Monday, December 7, 2009

World AIDS Day - memories

All day I've felt a bit sad. I've been remembering the arc of AIDS in my
life, what I usually think of as the AIDS WARS. I remember hearing a little
something in August of 83, an article in Time magazine perhaps, about gay
men getting cancer in San Francisco and New York. I was teaching in a
summer camp and quite isolated.

But when I returned to massage school in.Boulder, Colorado, I began to learn
more and seek out more information. I
remember in October going to an informational meeting by the Colorado
department of health and learning what little information they had. Maybe
it was a virus. AIDS as a word had not yet happened. No one was sure yet
how it was spread but probably by body fluids. Not sure about kissing,
except gay men kiss their grandmothers and grannies did not seem to have
AIDS, the doctor said.

I called that doctor soon and offered to give
massage to anyone in Colorado with AIDS whether or not they could pay.
Fortunately, the numbers were still in the single digits and I did massage
on 4 people very soon. 3 became long term clients. 2 were dead in a few
years. Many more were diagnosed and died quickly as we had so little
understanding of the new diseases and none of the existing medicines worked.

Back in Vermont in 85 I taught AIDS 101 at Quaker meetings and in NY
prisons. I became part of the Vermont People with AIDS Coalition and did
tons of massage and teaching there. In 86 my best friend got swollen lymph
nodes and though he wouldn't die for several years, my heart began to break.

I met Marshall and moved to Los Angeles, began to teach with AIDS, Medicine,
and Miracles and did massage with Michael Callen over the years. And then
we moved to Washington DC where John Meyer got me hooked up with AIDS
services and I was hands-on in several hospitals, teaching buddy teams, and
just beginning work with tortured refugees for a change of pace- it was good
to work with people who were not dying.

About this time, my best friend
began to be seriously ill. And that long vigil of support and saying
good-bye began. More friends became ill. Any illness I felt was
terrifying. I was now deeply in love and married in all senses but the
legal one and feared greatly that one of us would become ill and we'd be
among the many sinking low and disappearing and then part of the great flood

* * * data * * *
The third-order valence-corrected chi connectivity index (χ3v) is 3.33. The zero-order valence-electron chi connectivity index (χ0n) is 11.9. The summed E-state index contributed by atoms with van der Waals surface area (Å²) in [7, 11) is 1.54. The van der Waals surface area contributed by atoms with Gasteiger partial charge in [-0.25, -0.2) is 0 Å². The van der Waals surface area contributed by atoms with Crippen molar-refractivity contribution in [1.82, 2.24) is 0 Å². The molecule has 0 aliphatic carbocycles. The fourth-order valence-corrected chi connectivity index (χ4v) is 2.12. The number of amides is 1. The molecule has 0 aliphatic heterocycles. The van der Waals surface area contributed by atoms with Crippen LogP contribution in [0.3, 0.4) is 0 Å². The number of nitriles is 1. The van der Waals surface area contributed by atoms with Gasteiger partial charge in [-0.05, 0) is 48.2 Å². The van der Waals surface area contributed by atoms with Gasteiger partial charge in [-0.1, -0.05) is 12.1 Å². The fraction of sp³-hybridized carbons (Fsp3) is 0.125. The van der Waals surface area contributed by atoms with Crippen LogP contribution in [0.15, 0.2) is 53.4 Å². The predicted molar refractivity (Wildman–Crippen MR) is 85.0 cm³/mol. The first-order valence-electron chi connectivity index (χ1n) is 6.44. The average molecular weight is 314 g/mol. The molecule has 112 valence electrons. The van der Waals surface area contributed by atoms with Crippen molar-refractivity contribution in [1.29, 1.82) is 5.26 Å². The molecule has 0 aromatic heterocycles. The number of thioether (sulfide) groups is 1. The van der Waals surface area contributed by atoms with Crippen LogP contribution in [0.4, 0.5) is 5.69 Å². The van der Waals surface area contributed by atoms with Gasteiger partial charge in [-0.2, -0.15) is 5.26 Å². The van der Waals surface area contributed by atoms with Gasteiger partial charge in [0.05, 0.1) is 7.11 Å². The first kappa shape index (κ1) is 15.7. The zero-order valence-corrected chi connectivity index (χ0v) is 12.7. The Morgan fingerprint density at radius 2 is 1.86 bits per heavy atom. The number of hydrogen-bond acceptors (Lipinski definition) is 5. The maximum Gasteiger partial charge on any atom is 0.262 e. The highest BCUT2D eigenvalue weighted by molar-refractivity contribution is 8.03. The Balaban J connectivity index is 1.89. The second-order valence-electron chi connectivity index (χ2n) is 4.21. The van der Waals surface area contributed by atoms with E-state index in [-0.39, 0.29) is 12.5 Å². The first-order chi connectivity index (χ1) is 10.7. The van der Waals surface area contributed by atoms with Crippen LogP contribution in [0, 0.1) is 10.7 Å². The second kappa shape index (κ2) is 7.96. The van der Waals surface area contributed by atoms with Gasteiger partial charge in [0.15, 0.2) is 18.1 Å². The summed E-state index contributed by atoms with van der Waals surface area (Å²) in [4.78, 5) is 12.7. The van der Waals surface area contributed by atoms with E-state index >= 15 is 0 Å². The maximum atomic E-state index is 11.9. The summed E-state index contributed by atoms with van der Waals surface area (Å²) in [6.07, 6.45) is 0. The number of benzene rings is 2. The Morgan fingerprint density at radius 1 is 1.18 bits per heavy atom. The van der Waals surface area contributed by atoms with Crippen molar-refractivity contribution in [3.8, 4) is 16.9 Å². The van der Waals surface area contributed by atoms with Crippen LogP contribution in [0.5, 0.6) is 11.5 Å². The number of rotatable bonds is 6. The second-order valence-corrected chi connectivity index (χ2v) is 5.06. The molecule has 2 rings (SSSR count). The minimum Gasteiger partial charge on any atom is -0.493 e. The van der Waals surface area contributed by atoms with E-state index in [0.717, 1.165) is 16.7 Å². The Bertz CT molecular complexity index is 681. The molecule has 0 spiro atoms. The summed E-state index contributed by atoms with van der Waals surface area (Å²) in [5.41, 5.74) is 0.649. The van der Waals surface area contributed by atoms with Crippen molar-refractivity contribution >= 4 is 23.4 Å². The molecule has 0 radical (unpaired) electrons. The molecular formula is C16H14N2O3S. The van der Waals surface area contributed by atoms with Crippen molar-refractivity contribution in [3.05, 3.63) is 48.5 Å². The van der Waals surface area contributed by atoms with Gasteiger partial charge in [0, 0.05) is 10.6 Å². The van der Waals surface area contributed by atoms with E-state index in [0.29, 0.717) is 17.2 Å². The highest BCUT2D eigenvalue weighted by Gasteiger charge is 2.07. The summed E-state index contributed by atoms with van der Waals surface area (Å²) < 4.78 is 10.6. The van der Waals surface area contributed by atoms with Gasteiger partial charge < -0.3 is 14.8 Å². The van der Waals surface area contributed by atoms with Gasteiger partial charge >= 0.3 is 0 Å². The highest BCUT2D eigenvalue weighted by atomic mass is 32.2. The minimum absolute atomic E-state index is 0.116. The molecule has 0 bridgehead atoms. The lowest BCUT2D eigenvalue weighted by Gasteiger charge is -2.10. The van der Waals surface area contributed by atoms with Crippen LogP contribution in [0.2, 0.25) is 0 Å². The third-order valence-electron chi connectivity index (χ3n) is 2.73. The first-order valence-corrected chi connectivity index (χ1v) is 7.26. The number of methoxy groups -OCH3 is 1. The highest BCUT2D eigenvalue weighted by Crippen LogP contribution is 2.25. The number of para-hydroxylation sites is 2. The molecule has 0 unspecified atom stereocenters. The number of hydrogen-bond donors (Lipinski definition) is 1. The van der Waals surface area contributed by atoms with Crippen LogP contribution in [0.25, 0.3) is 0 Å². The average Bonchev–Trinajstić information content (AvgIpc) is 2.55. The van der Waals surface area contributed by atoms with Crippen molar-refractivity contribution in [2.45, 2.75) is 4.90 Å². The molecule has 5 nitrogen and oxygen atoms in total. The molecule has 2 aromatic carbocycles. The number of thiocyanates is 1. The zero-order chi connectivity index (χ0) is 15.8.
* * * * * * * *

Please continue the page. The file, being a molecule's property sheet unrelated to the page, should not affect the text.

of memorials.

I was doing grieving circles at night at Friends General
Conference because there was a need from more grieving than usual life
allowed and these circles were crowded with amazing stories and so many

When we moved back to Vermont, I was relieved of doing regular
hospital visits and the density of memorials. But became part of the rural
work of education and service. Bill, my best friend, began a decline
slowly. He would have a rally and stay strong for a bit. And then some
other infection would bring him low again and his true love did an amazing
job of care, beyond what I could do, I am sure.

And by the time Bill died I was nearly numb to the great pain of the world in this pandemic. It had
become my coming of age in my early 30's and now had squashed my heart and
hope almost two decades later. I still teach about AIDS when I'm invited.
And I still lay hands on people with AIDS as a massage therapist and energy
worker. And a couple of friends, still living, are among the very first
people diagnosed in NYC in the very early 80's.

Recently I worked with a young doctor from Rwanda whose life work has become pediatric AIDS in a
children's hospital. He told me he felt numb and had no emotions left. We
discussed avoiding burnout, the advanced form. And we did some hands-on
work that felt full of Light and well guided from on high. He told me that
in Rwanda he had not seen the worst. I was afraid to ask what that meant in
Rwandan terms.

And this summer I'll return to an AIDS conference I have
been teaching at for more than 20 years. I'll see old dear ones and laugh
and clap my hands as I walk to them calling out in a loud voice Oh For God's
Sake, Are You Still Alive?! And we'll hug and laugh to still be here, still
be doing the work, still be grateful for so many things. And I'll talk
quietly with the newly diagnosed- young girls and boys and some grandmothers
- and find some ways to help them relax and maybe to laugh and maybe dare to
hope that as bad as the news is, they can still do life and do it in a big
way with this new family as an anchor.

I am so honored and exhausted and
proud of what we've survived. I can't imagine a life without this education
that I never signed up for. And I'm so happy to have learned how to get up
each day and work in hell and that to go in smiling created the best chance
to carry Light as far into those dank corners as possible.

I still miss Bill, especially on this day, and listen to his speeches on tape and get
teary. But I remember his living more than his dying and his laughter more
than his tears. I was so dearly looking forward to getting old with him.
Now, I just remember how it felt to be with him and when I see some handsome
man walking down the beach, some part of me smiling inside says - hey Bill,
look at that! It's life itself that draws us on, that bright Light and hope
that we'll see how lovely life is.